Quick Thoughts on Alphabet and McCormick Shares

Quick Thoughts on Alphabet and McCormick Shares

Alphabet Gets Dinged, But Is Already Responding to Advertiser Concerns

The last few days have seen a rating downgrade on Asset-lite Business Model company Alphabet (GOOGL) and its shares to Market Perform from Outperform by Bank of Montreal and a new Hold rating at Loop Capital. Despite the accelerating shift toward digital commerce and streaming content that is benefitting several of Alphabet’s businesses, the shares are caught in a push-pull over the recent snafu that placed ads next to what have been described as “offensive and extremist content on YouTube.”

We certainly understand that reputation is a key element at consumer branded companies — from restaurants to personal care products and all those in between. As we said previously, we expect there will be some blowback on Alphabet’s advertising revenue stream, and some estimates put that figure between $750 million – $1.5 billion, but the fact of the matter is that it all comes down how much time elapses before those consumer branded companies return —they will come back, they always come back to Google.

The good news is Alphabet has improved its ability to flag offending videos on YouTube and has the ability to disable ads. The company is going one step further and is introducing a new system that, “lets outside firms verify ad quality standards on its video service, while expanding its definitions of offensive content.”  These new decisions, as well as Alphabet’s stepped up action come at a crucial time, given that Newfronts (which is the time when digital ad platforms pitch their tools and inventory) starts May 1. In our view, Alphabet needs to win back advertisers’ trust and we’re hearing some advertisers that recently pulled their spending, like Johnson & Johnson (JNJ), are already reversing their decision.

The bottom line is while the recent advertising boycott is likely to cause some short-term revenue pain that is likely to be a positive for our Connected Society position in Facebook (FB) shares, the longer-term implications are likely to be positive for Alphabet as these new measures win back companies and provide assurances that their brands are safe on YouTube and other Alphabet properties.

  • While we see potential upside to our $900 price target, we would caution subscribers to wait for the advertising boycott news to be priced into the shares, something that is not likely to happen fully until Alphabet reports its quarterly earnings on April 27. 



As expected, McCormick Reaffirms Long-Term Guidance, But Its 2H 2017 That Matters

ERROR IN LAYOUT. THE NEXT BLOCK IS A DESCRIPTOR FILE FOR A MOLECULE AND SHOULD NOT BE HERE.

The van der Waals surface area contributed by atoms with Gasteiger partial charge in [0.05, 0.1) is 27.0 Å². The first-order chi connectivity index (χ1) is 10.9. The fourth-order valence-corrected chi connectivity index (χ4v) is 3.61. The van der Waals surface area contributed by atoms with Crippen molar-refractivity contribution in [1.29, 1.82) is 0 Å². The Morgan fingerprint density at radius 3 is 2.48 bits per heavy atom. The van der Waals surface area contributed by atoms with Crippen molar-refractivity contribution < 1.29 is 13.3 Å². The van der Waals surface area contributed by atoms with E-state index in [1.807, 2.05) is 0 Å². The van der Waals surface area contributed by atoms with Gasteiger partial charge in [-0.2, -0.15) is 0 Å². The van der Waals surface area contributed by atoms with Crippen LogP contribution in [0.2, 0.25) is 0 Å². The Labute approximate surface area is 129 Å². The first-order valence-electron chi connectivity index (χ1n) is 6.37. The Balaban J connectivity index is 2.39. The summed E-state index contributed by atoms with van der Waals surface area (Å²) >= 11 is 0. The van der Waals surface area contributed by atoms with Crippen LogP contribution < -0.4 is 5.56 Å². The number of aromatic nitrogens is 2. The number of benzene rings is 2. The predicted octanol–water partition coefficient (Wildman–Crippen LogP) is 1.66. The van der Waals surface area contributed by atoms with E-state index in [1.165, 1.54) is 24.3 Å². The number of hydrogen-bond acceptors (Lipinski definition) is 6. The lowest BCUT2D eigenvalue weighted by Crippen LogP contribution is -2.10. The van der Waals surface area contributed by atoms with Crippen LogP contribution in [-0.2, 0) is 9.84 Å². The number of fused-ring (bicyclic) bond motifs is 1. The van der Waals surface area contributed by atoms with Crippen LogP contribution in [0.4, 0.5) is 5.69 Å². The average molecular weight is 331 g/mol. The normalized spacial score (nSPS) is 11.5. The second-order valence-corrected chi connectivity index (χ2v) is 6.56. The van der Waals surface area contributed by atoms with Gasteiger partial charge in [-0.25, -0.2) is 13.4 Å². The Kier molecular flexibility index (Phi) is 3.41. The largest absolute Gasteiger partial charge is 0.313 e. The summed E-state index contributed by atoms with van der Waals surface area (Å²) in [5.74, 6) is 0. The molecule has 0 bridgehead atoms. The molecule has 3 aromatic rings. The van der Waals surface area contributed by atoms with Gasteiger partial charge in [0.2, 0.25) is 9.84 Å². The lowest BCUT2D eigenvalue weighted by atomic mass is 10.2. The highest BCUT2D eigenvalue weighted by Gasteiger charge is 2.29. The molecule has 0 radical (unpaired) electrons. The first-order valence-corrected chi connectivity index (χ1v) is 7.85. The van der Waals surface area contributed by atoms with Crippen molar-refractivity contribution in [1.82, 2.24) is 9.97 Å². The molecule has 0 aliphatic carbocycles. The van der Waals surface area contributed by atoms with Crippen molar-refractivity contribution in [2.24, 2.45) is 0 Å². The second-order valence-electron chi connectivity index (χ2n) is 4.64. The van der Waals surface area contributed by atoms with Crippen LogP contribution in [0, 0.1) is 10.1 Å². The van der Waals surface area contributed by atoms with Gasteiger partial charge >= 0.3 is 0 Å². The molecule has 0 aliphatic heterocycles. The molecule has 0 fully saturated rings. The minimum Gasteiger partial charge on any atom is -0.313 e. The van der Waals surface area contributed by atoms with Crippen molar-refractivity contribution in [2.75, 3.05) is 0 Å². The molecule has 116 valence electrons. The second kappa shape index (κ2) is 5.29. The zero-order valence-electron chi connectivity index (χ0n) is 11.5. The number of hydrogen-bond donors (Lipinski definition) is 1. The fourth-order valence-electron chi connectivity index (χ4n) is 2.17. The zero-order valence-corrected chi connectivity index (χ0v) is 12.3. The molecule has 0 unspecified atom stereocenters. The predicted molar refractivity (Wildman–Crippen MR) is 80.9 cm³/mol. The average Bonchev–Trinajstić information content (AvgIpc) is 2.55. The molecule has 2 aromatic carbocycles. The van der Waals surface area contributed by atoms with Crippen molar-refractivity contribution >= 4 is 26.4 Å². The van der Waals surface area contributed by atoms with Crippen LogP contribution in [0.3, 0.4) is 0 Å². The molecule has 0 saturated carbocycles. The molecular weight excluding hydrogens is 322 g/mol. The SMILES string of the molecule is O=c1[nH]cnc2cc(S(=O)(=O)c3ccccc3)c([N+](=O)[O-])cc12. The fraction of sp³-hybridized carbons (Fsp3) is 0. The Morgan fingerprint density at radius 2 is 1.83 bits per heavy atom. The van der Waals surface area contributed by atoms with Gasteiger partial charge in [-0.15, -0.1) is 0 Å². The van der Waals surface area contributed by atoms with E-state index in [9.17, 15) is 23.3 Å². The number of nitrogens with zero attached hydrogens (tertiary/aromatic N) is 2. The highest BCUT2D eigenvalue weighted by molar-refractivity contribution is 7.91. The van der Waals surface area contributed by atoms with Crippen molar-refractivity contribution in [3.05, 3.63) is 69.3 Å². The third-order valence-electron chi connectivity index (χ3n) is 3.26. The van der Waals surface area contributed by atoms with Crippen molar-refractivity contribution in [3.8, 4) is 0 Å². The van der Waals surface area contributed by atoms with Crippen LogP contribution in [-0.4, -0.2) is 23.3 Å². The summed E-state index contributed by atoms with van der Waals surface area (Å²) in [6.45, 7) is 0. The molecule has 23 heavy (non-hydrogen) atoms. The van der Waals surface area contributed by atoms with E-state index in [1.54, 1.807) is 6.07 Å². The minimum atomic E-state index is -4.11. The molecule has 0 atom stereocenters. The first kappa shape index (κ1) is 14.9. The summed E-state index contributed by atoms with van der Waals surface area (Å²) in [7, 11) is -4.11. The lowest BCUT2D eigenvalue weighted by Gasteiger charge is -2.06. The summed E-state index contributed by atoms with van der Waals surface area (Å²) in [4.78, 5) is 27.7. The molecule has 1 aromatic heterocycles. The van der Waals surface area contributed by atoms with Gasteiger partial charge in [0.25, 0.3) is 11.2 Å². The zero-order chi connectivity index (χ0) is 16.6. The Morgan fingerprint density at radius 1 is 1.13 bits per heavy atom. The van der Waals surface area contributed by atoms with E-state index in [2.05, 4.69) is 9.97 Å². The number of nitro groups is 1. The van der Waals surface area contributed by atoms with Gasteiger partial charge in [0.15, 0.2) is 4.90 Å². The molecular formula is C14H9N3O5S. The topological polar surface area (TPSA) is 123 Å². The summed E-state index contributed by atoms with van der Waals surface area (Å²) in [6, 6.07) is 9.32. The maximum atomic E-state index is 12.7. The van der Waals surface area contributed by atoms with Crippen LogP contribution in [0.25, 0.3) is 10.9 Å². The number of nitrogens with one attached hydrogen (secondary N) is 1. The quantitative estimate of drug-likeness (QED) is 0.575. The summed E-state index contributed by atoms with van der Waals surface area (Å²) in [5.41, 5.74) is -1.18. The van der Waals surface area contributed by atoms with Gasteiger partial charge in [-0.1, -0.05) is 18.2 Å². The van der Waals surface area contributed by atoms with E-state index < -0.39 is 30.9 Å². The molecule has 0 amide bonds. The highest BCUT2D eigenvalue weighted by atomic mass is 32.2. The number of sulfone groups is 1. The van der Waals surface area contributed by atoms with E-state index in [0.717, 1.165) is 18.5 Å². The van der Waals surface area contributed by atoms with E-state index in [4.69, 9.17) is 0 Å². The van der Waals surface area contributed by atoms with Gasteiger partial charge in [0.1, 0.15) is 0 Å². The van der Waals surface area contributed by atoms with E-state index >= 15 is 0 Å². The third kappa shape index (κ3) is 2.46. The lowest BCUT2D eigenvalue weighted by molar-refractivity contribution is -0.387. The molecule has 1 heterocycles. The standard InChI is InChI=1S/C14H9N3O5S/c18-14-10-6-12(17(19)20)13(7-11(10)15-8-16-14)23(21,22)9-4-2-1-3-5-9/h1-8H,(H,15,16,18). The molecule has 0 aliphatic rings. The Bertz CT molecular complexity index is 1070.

Earlier this morning, ahead of today’s investor day, Rise & Fall of the Middle-Class investment theme company McCormick & Co. (MKC) reiterated its long-term constant currency objectives calling for both annual sales growth of 4 to 6 percent and EPS growth of 9 to 11 percent. Coming off of the company’s recent quarterly earnings, this reiteration comes as little surprise. What will be far more insightful will be management laying out its agenda to cut $400 million in costs between 2016 and 2019, not to mention more details on how it aims to deliver double digits earnings growth year over year in the back half of this year following its recent quarterly earnings cadence reset.

We continue to like the company’s business, which is benefitting from shifting consumer preferences for eating at home and eating food that is good for you as well as rising disposable incomes in the emerging economy. There is little question the company is a shrewd operator that is able to drive costs savings and other synergies from acquired companies. We also like the company’s increasing dividend policy, which tends to result in a step up function in the share price.

  • With just over 12 percent upside to our $110 price target, we need greater comfort the company can deliver on earnings expectations for the second half of the year or see the shares retreat to the $95 level before rounding out the position size in the portfolio. 
  • For now, we continue to rate MKC shares a Hold.




About the Author

Chris Versace, Chief Investment Officer
I'm the Chief Investment Officer of Tematica Research and editor of Tematica Investing newsletter. All of that capitalizes on my near 20 years in the investment industry, nearly all of it breaking down industries and recommending stocks. In that time, I've been ranked an All Star Analyst by Zacks Investment Research and my efforts in analyzing industries, companies and equities have been recognized by both Institutional Investor and Thomson Reuters’ StarMine Monitor. In my travels, I've covered cyclicals, tech and more, which gives me a different vantage point, one that uses not only an ecosystem or food chain perspective, but one that also examines demographics, economics, psychographics and more when formulating my investment views. The question I most often get is "Are you related to…."

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